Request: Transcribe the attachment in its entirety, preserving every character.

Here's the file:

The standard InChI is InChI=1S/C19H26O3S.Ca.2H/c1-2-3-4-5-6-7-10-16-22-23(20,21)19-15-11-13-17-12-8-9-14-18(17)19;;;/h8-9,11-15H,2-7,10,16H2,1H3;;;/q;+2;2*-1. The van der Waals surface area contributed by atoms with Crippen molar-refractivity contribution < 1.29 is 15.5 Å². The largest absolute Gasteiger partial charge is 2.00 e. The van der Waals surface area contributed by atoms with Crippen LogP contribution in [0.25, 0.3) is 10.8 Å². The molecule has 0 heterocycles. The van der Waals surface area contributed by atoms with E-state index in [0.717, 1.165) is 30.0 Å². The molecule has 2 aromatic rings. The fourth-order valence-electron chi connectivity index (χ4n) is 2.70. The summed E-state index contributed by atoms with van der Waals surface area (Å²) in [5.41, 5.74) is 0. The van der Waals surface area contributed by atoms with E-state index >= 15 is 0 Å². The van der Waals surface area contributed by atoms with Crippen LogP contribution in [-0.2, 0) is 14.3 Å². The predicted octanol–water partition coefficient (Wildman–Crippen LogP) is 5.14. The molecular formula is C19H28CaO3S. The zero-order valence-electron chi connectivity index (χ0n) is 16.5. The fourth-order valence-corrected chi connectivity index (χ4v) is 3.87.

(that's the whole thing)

The standard InChI is InChI=1S/C19H26O3S.Ca.2H/c1-2-3-4-5-6-7-10-16-22-23(20,21)19-15-11-13-17-12-8-9-14-18(17)19;;;/h8-9,11-15H,2-7,10,16H2,1H3;;;/q;+2;2*-1. The van der Waals surface area contributed by atoms with Crippen molar-refractivity contribution < 1.29 is 15.5 Å². The largest absolute Gasteiger partial charge is 2.00 e. The van der Waals surface area contributed by atoms with Crippen LogP contribution in [0.25, 0.3) is 10.8 Å². The molecule has 0 heterocycles. The van der Waals surface area contributed by atoms with E-state index in [0.717, 1.165) is 30.0 Å². The molecule has 2 aromatic rings. The fourth-order valence-electron chi connectivity index (χ4n) is 2.70. The summed E-state index contributed by atoms with van der Waals surface area (Å²) in [5.41, 5.74) is 0. The van der Waals surface area contributed by atoms with E-state index >= 15 is 0 Å². The van der Waals surface area contributed by atoms with Crippen LogP contribution in [-0.2, 0) is 14.3 Å². The predicted octanol–water partition coefficient (Wildman–Crippen LogP) is 5.14. The molecular formula is C19H28CaO3S. The zero-order valence-electron chi connectivity index (χ0n) is 16.5. The fourth-order valence-corrected chi connectivity index (χ4v) is 3.87.